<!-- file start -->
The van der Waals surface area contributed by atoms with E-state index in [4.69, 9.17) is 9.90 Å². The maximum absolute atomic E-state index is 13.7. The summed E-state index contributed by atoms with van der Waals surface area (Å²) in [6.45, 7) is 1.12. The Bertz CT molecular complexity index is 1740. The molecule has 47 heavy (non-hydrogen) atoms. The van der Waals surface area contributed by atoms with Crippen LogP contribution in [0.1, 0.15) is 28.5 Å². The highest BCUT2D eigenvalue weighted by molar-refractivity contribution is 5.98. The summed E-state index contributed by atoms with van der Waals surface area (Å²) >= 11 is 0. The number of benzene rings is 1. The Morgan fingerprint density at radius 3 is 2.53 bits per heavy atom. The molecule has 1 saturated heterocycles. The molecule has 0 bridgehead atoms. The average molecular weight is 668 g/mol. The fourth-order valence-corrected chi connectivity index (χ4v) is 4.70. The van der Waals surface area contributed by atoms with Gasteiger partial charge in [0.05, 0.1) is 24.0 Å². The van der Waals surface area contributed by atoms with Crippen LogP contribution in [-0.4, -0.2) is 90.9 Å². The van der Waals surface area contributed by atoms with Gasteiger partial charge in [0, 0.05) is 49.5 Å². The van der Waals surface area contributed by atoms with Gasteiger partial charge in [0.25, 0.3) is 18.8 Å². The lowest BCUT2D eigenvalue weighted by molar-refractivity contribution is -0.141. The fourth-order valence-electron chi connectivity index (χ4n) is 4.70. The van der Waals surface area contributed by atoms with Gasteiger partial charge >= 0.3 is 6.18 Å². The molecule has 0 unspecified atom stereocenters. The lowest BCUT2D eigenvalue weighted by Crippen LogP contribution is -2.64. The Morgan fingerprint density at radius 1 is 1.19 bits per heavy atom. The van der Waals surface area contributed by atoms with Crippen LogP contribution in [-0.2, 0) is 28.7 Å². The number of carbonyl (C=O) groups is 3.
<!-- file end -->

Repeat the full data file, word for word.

The van der Waals surface area contributed by atoms with E-state index in [4.69, 9.17) is 9.90 Å². The maximum absolute atomic E-state index is 13.7. The summed E-state index contributed by atoms with van der Waals surface area (Å²) in [6.45, 7) is 1.12. The Bertz CT molecular complexity index is 1740. The molecule has 47 heavy (non-hydrogen) atoms. The van der Waals surface area contributed by atoms with Crippen LogP contribution in [0.1, 0.15) is 28.5 Å². The highest BCUT2D eigenvalue weighted by molar-refractivity contribution is 5.98. The summed E-state index contributed by atoms with van der Waals surface area (Å²) >= 11 is 0. The number of benzene rings is 1. The Morgan fingerprint density at radius 3 is 2.53 bits per heavy atom. The molecule has 1 saturated heterocycles. The molecule has 0 bridgehead atoms. The average molecular weight is 668 g/mol. The fourth-order valence-corrected chi connectivity index (χ4v) is 4.70. The van der Waals surface area contributed by atoms with Gasteiger partial charge in [0.05, 0.1) is 24.0 Å². The van der Waals surface area contributed by atoms with Crippen LogP contribution in [-0.4, -0.2) is 90.9 Å². The van der Waals surface area contributed by atoms with Gasteiger partial charge in [0, 0.05) is 49.5 Å². The van der Waals surface area contributed by atoms with Gasteiger partial charge in [0.25, 0.3) is 18.8 Å². The lowest BCUT2D eigenvalue weighted by molar-refractivity contribution is -0.141. The fourth-order valence-electron chi connectivity index (χ4n) is 4.70. The van der Waals surface area contributed by atoms with Gasteiger partial charge >= 0.3 is 6.18 Å². The molecule has 0 unspecified atom stereocenters. The lowest BCUT2D eigenvalue weighted by Crippen LogP contribution is -2.64. The Morgan fingerprint density at radius 1 is 1.19 bits per heavy atom. The van der Waals surface area contributed by atoms with Crippen LogP contribution in [-0.2, 0) is 28.7 Å². The number of carbonyl (C=O) groups is 3.